• Cradle to Cradle: Remaking the Way We Make Things, William McDonough and Michael Braungart (North Point Press, 2002). This visionary book invites readers to replace the old ideas of reduce, reuse, recycle, or "being less bad" with a new vision using nature as a model for making things. McDonough and Braungart imagine a world with a closed biological loop, where nothing is wasted and everything is recycled. Unlike many gloom and doom books on environmental issues, this book offers a refreshing, uplifting and optimistic approach to using creativity, technology and radical new ways of thinking to change industry and rethink the way we make things. This is essential reading for museum designers and fabricators.

  • Deep Design, David Wann (Island Press, 1996). The author explores a new way of thinking about design, one that is based upon looking at natural systems and begins with the question "What is our ultimate goal? before the first step is taken. Wann interviews more than 50 innovative designers in a wide variety of fields as his jumping off point.

  • Design is the Problem: The Future of Design Must Be Sustainable, Nathan Shedroff (Rosenfeld Media, 2009). In this book, Nathan Shedroff explores practical strategies for sustainability and ways to include sustainability into current development processes.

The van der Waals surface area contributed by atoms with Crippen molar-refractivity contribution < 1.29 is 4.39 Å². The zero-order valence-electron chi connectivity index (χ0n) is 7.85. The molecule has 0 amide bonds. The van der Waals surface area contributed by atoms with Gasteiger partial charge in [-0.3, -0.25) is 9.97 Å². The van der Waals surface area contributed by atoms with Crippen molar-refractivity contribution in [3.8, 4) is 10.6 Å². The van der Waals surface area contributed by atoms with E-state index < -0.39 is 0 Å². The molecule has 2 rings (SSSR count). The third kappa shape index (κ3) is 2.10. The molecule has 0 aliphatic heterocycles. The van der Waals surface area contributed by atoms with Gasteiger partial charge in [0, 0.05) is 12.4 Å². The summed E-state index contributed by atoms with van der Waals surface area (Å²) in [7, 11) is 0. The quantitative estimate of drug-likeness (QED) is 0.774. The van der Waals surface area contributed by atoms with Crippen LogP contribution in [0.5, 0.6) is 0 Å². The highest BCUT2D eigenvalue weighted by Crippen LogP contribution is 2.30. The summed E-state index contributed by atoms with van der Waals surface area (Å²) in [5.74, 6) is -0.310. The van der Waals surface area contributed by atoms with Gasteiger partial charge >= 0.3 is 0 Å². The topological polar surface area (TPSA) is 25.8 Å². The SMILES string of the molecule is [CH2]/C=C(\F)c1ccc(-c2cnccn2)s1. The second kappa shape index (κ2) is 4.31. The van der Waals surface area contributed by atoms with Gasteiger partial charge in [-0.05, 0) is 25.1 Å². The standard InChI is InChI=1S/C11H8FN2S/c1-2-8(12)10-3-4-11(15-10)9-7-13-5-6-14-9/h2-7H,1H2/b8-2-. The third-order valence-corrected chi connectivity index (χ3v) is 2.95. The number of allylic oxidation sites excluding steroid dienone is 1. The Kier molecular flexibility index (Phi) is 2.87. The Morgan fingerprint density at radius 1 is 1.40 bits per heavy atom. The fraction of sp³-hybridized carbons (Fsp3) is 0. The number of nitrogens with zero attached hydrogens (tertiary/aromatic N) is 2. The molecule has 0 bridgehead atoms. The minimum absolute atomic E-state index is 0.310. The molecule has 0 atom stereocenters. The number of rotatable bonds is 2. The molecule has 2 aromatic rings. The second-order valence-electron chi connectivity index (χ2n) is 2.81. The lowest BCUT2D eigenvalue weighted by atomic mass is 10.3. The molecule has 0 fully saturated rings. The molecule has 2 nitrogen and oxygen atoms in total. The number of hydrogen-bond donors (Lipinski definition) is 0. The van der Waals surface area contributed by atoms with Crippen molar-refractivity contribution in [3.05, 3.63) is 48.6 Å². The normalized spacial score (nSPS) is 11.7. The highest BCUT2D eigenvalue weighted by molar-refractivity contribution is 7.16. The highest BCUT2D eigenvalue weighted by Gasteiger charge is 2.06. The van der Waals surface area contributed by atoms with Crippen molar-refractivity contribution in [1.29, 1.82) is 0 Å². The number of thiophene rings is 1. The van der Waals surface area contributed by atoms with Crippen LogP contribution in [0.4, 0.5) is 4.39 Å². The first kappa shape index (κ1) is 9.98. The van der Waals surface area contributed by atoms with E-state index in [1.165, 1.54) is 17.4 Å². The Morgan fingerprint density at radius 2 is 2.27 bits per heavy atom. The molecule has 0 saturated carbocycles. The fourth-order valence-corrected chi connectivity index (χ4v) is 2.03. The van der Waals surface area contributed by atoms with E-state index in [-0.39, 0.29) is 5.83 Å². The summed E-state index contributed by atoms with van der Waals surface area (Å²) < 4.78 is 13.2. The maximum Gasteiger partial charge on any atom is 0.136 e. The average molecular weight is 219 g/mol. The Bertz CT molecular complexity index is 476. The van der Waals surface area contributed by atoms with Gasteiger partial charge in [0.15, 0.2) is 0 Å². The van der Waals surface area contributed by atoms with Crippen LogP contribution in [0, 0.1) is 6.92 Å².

• Designs for Living and Learning, Deb Curtis and Margie Carter (Redleaf Press, 2003). Curtis and Carter draw inspiration from educators and other thinkers, from Waldorf to Montessori to Reggio to Greenman, Prescott and Olds. They outline hundreds of ways to create healthy and inviting physical, social and emotional environments, particularly for children in child care, but with plenty to consider for children's museums, too. Hundreds of compelling, full-color photographs.

  • The Art of Natural Building, Joseph Kennedy (editor), Michael Smith, Catherine Wanek. This book provides a comprehensive introduction to natural building. Suitable for lay people, architects or designers, it covers a vast array of natural building techniques that can be employed for interior and exterior wall structures, from straw bale to cob, to recycled concrete and salvaged materials and more.

  • The Natural Step Story: Seeding A Quiet Revolution, Karl-Henrik Robert (New Society, 2002). The author outlines a framework, The Natural Step, for strategic planning to move organizations and businesses toward sustainability. Working with companies like Starbucks, Nike, IKEA, McDonalds, and Home Depot, Robert shows how companies can make a profit and work toward environmental and social responsibility. This book tells the story of the organization's beginnings and sheds light on the international movement that provides education and support for businesses and organizations worldwide that are seeking to move toward sustainability.

  • The Nature of Design: Ecology, Culture and Human Intention. David Orr (Oxford University Press, 2004). David Orr provides an integrated vision of the role of design and its relationship with nature. Combining theory, practicality and a call to action, Orr brilliantly outlines what is needed for an ecological design revolution. Weaving together politics, ethics, education with building and technology design, Orr's book is full of charity, love and deep respect for children and their rights to inherit a healthy planet. A must read.

  • The Philosophy of Sustainable Design, Jason F. McLennan